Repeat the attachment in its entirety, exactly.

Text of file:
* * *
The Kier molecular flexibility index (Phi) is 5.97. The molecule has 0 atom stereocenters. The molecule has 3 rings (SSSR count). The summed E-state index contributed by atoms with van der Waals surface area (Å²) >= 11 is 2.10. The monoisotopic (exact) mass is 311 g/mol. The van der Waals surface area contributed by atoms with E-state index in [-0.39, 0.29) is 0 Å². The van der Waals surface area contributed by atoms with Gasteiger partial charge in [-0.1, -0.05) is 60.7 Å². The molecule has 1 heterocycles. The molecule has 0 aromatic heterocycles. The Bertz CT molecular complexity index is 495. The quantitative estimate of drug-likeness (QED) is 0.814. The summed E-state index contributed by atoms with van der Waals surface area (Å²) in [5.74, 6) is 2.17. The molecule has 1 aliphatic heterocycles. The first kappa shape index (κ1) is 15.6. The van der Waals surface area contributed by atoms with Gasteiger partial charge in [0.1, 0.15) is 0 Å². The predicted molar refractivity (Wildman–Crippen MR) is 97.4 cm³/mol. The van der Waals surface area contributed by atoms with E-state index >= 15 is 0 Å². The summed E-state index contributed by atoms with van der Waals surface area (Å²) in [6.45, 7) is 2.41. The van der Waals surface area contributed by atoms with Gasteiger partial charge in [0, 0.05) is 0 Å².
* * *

The Kier molecular flexibility index (Phi) is 5.97. The molecule has 0 atom stereocenters. The molecule has 3 rings (SSSR count). The summed E-state index contributed by atoms with van der Waals surface area (Å²) >= 11 is 2.10. The monoisotopic (exact) mass is 311 g/mol. The van der Waals surface area contributed by atoms with E-state index in [-0.39, 0.29) is 0 Å². The van der Waals surface area contributed by atoms with Gasteiger partial charge in [-0.1, -0.05) is 60.7 Å². The molecule has 1 heterocycles. The molecule has 0 aromatic heterocycles. The Bertz CT molecular complexity index is 495. The quantitative estimate of drug-likeness (QED) is 0.814. The summed E-state index contributed by atoms with van der Waals surface area (Å²) in [5.74, 6) is 2.17. The molecule has 1 aliphatic heterocycles. The first kappa shape index (κ1) is 15.6. The van der Waals surface area contributed by atoms with Gasteiger partial charge in [0.1, 0.15) is 0 Å². The predicted molar refractivity (Wildman–Crippen MR) is 97.4 cm³/mol. The van der Waals surface area contributed by atoms with E-state index >= 15 is 0 Å². The summed E-state index contributed by atoms with van der Waals surface area (Å²) in [6.45, 7) is 2.41. The van der Waals surface area contributed by atoms with Gasteiger partial charge in [0, 0.05) is 0 Å².